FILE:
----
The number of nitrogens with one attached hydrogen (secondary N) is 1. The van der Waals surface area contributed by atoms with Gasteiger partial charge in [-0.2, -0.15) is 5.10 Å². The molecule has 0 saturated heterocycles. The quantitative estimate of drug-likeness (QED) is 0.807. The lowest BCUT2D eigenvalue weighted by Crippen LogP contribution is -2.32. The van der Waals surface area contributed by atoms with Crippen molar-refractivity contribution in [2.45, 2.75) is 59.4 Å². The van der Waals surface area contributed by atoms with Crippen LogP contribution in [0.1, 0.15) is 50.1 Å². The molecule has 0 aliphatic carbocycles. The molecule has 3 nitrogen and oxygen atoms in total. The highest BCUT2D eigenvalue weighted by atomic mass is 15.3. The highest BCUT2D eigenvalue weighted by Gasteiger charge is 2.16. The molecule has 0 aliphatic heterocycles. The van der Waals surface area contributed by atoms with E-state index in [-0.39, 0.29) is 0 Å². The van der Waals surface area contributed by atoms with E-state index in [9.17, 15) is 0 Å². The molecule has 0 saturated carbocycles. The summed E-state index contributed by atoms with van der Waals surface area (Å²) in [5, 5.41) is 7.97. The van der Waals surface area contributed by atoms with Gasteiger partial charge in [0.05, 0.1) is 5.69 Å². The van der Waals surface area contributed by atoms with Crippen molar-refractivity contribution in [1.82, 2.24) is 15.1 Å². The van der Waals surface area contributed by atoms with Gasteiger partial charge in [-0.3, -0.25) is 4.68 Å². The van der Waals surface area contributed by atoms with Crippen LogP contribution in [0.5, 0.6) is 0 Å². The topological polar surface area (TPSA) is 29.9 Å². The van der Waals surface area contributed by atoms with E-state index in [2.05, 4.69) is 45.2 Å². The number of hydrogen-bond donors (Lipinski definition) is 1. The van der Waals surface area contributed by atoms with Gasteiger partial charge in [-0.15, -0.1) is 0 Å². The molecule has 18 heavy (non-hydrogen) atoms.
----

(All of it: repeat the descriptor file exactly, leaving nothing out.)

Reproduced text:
The number of nitrogens with one attached hydrogen (secondary N) is 1. The van der Waals surface area contributed by atoms with Gasteiger partial charge in [-0.2, -0.15) is 5.10 Å². The molecule has 0 saturated heterocycles. The quantitative estimate of drug-likeness (QED) is 0.807. The lowest BCUT2D eigenvalue weighted by Crippen LogP contribution is -2.32. The van der Waals surface area contributed by atoms with Crippen molar-refractivity contribution in [2.45, 2.75) is 59.4 Å². The van der Waals surface area contributed by atoms with Crippen LogP contribution in [0.1, 0.15) is 50.1 Å². The molecule has 0 aliphatic carbocycles. The molecule has 3 nitrogen and oxygen atoms in total. The highest BCUT2D eigenvalue weighted by atomic mass is 15.3. The highest BCUT2D eigenvalue weighted by Gasteiger charge is 2.16. The molecule has 0 aliphatic heterocycles. The van der Waals surface area contributed by atoms with E-state index in [-0.39, 0.29) is 0 Å². The van der Waals surface area contributed by atoms with E-state index in [9.17, 15) is 0 Å². The molecule has 0 saturated carbocycles. The summed E-state index contributed by atoms with van der Waals surface area (Å²) in [5, 5.41) is 7.97. The van der Waals surface area contributed by atoms with Gasteiger partial charge in [0.05, 0.1) is 5.69 Å². The van der Waals surface area contributed by atoms with Crippen molar-refractivity contribution in [1.82, 2.24) is 15.1 Å². The van der Waals surface area contributed by atoms with Gasteiger partial charge in [-0.3, -0.25) is 4.68 Å². The van der Waals surface area contributed by atoms with Crippen LogP contribution in [0.5, 0.6) is 0 Å². The topological polar surface area (TPSA) is 29.9 Å². The van der Waals surface area contributed by atoms with E-state index in [2.05, 4.69) is 45.2 Å². The number of hydrogen-bond donors (Lipinski definition) is 1. The van der Waals surface area contributed by atoms with Gasteiger partial charge in [-0.15, -0.1) is 0 Å². The molecule has 18 heavy (non-hydrogen) atoms.